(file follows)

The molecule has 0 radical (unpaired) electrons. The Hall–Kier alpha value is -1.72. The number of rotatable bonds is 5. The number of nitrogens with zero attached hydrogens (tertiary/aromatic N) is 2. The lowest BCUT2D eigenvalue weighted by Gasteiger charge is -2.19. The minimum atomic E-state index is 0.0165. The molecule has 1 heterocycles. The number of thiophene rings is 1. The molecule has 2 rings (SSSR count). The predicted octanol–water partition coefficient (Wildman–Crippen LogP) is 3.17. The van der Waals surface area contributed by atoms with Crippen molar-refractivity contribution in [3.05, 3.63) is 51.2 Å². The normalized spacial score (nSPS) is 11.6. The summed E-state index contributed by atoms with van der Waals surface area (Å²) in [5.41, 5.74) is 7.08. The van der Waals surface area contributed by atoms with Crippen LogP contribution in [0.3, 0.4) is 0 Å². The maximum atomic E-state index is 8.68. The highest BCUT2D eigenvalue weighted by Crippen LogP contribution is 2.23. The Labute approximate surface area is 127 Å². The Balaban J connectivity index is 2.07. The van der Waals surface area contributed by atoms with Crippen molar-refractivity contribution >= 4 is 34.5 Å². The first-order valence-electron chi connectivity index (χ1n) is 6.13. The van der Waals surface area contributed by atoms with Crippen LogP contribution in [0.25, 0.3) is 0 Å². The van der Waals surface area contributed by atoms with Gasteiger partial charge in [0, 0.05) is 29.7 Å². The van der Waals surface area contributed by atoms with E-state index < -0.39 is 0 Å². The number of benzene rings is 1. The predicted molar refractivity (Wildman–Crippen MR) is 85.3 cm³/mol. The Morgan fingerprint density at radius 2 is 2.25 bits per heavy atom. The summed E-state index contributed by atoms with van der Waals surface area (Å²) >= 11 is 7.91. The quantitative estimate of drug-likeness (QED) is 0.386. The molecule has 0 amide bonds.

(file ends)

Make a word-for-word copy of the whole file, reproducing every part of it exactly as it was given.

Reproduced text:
The molecule has 0 radical (unpaired) electrons. The Hall–Kier alpha value is -1.72. The number of rotatable bonds is 5. The number of nitrogens with zero attached hydrogens (tertiary/aromatic N) is 2. The lowest BCUT2D eigenvalue weighted by Gasteiger charge is -2.19. The minimum atomic E-state index is 0.0165. The molecule has 1 heterocycles. The number of thiophene rings is 1. The molecule has 2 rings (SSSR count). The predicted octanol–water partition coefficient (Wildman–Crippen LogP) is 3.17. The van der Waals surface area contributed by atoms with Crippen molar-refractivity contribution in [3.05, 3.63) is 51.2 Å². The normalized spacial score (nSPS) is 11.6. The summed E-state index contributed by atoms with van der Waals surface area (Å²) in [5.41, 5.74) is 7.08. The van der Waals surface area contributed by atoms with Crippen LogP contribution in [0.3, 0.4) is 0 Å². The maximum atomic E-state index is 8.68. The highest BCUT2D eigenvalue weighted by Crippen LogP contribution is 2.23. The Labute approximate surface area is 127 Å². The Balaban J connectivity index is 2.07. The van der Waals surface area contributed by atoms with Crippen molar-refractivity contribution >= 4 is 34.5 Å². The first-order valence-electron chi connectivity index (χ1n) is 6.13. The van der Waals surface area contributed by atoms with Crippen LogP contribution in [0.25, 0.3) is 0 Å². The van der Waals surface area contributed by atoms with Gasteiger partial charge in [0, 0.05) is 29.7 Å². The van der Waals surface area contributed by atoms with E-state index < -0.39 is 0 Å². The number of benzene rings is 1. The predicted molar refractivity (Wildman–Crippen MR) is 85.3 cm³/mol. The Morgan fingerprint density at radius 2 is 2.25 bits per heavy atom. The summed E-state index contributed by atoms with van der Waals surface area (Å²) >= 11 is 7.91. The quantitative estimate of drug-likeness (QED) is 0.386. The molecule has 0 amide bonds.